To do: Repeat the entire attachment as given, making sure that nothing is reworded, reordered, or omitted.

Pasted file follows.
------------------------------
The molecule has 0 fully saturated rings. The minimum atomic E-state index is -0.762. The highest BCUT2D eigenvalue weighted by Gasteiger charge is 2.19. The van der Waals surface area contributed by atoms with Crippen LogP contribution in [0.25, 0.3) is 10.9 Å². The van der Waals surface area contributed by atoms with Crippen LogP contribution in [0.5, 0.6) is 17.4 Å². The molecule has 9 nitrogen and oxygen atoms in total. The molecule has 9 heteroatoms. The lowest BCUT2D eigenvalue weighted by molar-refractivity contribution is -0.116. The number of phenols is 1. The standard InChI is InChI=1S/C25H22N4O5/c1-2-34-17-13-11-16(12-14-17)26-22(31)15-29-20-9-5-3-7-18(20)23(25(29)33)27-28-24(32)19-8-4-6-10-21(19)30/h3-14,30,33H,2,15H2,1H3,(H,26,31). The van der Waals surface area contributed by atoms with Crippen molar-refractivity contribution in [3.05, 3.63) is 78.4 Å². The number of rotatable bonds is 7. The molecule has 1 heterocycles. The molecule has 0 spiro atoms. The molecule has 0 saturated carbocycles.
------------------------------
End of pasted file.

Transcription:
The molecule has 0 fully saturated rings. The minimum atomic E-state index is -0.762. The highest BCUT2D eigenvalue weighted by Gasteiger charge is 2.19. The van der Waals surface area contributed by atoms with Crippen LogP contribution in [0.25, 0.3) is 10.9 Å². The van der Waals surface area contributed by atoms with Crippen LogP contribution in [0.5, 0.6) is 17.4 Å². The molecule has 9 nitrogen and oxygen atoms in total. The molecule has 9 heteroatoms. The lowest BCUT2D eigenvalue weighted by molar-refractivity contribution is -0.116. The number of phenols is 1. The standard InChI is InChI=1S/C25H22N4O5/c1-2-34-17-13-11-16(12-14-17)26-22(31)15-29-20-9-5-3-7-18(20)23(25(29)33)27-28-24(32)19-8-4-6-10-21(19)30/h3-14,30,33H,2,15H2,1H3,(H,26,31). The van der Waals surface area contributed by atoms with Crippen molar-refractivity contribution in [3.05, 3.63) is 78.4 Å². The number of rotatable bonds is 7. The molecule has 1 heterocycles. The molecule has 0 spiro atoms. The molecule has 0 saturated carbocycles.